States encourage residents to save for college by offering state income tax breaks, matching grants and scholarships for families who use 529 plans. Some states also drive 529 plan participation through employers by offering a tax incentive to businesses that contributions to employee 529 plans.
States promote saving for college
State-sponsored 529 plans are tax-advantaged accounts designed to help families save for college and avoid excessive student loan debt. Children who have money saved for college are 64% more likely to graduate from college than a child without savings. Funds in a 529 plan grow on a tax-deferred basis and distributions are tax-free when used to pay for qualified expenses at any eligible public, private, 2-year or 4-year college.
States promote 529 plan usage with tax breaks and other incentives for residents. For example, over 30 states offer a state income tax credit or deduction for 529 plan contributions. Many states also run promotions on “529 Day (May 29) and during the month of September for National College Savings Month. These include scholarship contests, matching grants and other giveaways.
State tax incentives for employers
Seven states have enlisted the help of local businesses to drive 529 plan participation. Companies in Arkansas, Colorado, Illinois, Nebraska, Nevada, Wisconsin and Utah are eligible for a state income tax credit or deduction for matching employee 529 plan contributions.
529 Plan Employer Tax Incentive
State income tax deduction for 529 contributions; maximum $500 deduction per employee per year
20% tax credit for 529 plan contributions; maximum $500 credit per employee per year; beginning January 1, 2019
25% tax credit for 529 plan contributions; maximum $500 credit per employee per year; unused credits may be carried forward for five years
25% tax credit for 529 plan contributions; maximum $2,000 per year; beginning January 1, 2021. Matching contributions may not be used to pay for K-12 expenses.
25% tax credit for 529 plan contributions; maximum $500 credit per employee per year
25% tax credit for 529 plan contributions; maximum $200 credit per employee per year (2018); 25% tax credit on 25% of maximum individual contribution; beginning January 1, 2018
State income tax deduction for 529 contributions; maximum $2,040 deduction per year (2019)
529 plans as an employee benefit
Paying for college is a top concern among parents, yet few employers offer 529 plan solutions as an employee benefit. In fact, only 11% of HR professionals recently surveyed by SHRM work at companies that allow 529 plan contributions through payroll deduction, and only 2% work for employers who offer 529 plan contributions or matching contributions.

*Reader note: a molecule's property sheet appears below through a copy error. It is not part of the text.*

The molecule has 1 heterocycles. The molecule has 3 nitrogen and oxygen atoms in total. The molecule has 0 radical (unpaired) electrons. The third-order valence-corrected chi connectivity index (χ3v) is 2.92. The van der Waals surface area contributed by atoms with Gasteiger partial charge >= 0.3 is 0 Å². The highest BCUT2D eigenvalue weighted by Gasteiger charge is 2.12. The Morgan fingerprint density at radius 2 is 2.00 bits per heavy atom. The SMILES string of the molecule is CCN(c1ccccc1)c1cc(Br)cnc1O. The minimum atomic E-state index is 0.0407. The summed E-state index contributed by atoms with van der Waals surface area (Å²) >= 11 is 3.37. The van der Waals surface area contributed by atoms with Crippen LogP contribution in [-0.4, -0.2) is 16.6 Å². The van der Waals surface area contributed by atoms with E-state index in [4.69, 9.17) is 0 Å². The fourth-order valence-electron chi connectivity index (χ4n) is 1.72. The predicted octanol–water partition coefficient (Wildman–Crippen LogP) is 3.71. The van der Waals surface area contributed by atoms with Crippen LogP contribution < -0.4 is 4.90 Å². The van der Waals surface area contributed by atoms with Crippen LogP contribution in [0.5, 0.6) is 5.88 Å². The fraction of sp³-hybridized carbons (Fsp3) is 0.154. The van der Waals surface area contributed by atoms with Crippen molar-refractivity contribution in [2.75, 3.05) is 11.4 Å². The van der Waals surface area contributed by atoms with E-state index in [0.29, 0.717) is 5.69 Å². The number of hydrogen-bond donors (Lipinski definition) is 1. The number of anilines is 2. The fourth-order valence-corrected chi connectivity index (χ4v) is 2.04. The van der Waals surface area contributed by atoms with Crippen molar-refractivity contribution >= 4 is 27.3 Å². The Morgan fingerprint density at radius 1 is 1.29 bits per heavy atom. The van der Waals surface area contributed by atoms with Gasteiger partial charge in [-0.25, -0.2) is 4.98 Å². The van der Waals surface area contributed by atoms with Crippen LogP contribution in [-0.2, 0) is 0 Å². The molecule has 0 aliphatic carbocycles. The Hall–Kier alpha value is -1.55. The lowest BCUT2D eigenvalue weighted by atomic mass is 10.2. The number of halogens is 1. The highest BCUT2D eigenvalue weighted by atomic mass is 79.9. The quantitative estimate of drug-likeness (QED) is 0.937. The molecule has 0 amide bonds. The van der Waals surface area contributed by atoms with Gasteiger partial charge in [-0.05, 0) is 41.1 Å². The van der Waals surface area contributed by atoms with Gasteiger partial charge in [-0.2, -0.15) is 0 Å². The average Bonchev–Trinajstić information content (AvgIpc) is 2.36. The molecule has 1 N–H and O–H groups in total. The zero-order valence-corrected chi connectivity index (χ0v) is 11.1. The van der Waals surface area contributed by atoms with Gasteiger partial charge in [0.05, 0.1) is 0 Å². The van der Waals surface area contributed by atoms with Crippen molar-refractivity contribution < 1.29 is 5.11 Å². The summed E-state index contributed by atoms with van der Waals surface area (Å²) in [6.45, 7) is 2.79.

By offering tax incentives for employer 529 plan contributions, states hope to encourage more businesses to include 529 plans in their employer benefits package. In a survey of Colorado businesses, 60% of companies said they would be interested in starting an employer 529 program if there was a tax incentive to do so.
Encouraging employers to match employee 529 plan contributions may also increase employee awareness of college savings plans. Less than a third of parents of minor children have heard about 529 college savings plans.
To simplify the 529 plan enrollment and contribution matching process, some businesses hire a third-party company such as Gradvisor. Gradvisor provides customized advice to employees on selecting a 529 plan, tracking 529 plan investment performance and how much to contribute.
Employee 529 plan tax considerations
An employer-sponsored 529 plan may not be suitable for all employees. For example, to qualify for a state income tax credit or deduction, most states require residents to contribute to their home state’s 529 plan. If the employer offers a 529 plan from a different state, the employee could miss out on potential tax savings. It’s also important to review the fees and investment options offered by the employer-sponsored 529 plan before enrolling.
Employees may also be surprised to learn that employer 529 matches are taxed as income. Unlike a 401(k), a 529 plan is funded with after-tax dollars. Employees who receive matching contributions to their 529 plan will owe federal and state income taxes on the amount contributed. However, there is pending federal legislation that would allow employer 529 plan contributions to be excluded from the employee’s gross income. In the meantime, some companies offer employees money to cover the income taxes owed on the 529 plan contribution.
[Originally published on December 5, 2018. Last updated on April 23, 2020.]